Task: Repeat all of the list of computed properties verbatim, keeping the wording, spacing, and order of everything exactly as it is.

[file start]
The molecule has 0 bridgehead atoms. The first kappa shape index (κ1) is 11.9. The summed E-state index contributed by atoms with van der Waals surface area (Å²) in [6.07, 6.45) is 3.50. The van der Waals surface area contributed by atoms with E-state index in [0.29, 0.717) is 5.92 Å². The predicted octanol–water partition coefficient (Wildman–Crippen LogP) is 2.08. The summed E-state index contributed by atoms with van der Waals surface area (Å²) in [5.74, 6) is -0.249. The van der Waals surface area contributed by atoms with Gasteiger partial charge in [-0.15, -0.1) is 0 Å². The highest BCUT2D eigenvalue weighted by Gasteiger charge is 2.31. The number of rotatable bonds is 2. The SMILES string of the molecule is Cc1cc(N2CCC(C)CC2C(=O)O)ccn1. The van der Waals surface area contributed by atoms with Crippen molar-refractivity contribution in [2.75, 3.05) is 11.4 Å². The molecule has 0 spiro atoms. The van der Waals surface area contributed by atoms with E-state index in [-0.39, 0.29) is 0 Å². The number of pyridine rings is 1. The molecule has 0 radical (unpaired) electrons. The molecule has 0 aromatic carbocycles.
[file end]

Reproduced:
The molecule has 0 bridgehead atoms. The first kappa shape index (κ1) is 11.9. The summed E-state index contributed by atoms with van der Waals surface area (Å²) in [6.07, 6.45) is 3.50. The van der Waals surface area contributed by atoms with E-state index in [0.29, 0.717) is 5.92 Å². The predicted octanol–water partition coefficient (Wildman–Crippen LogP) is 2.08. The summed E-state index contributed by atoms with van der Waals surface area (Å²) in [5.74, 6) is -0.249. The van der Waals surface area contributed by atoms with Gasteiger partial charge in [-0.15, -0.1) is 0 Å². The highest BCUT2D eigenvalue weighted by Gasteiger charge is 2.31. The number of rotatable bonds is 2. The SMILES string of the molecule is Cc1cc(N2CCC(C)CC2C(=O)O)ccn1. The van der Waals surface area contributed by atoms with Crippen molar-refractivity contribution in [2.75, 3.05) is 11.4 Å². The molecule has 0 spiro atoms. The van der Waals surface area contributed by atoms with E-state index in [-0.39, 0.29) is 0 Å². The number of pyridine rings is 1. The molecule has 0 radical (unpaired) electrons. The molecule has 0 aromatic carbocycles.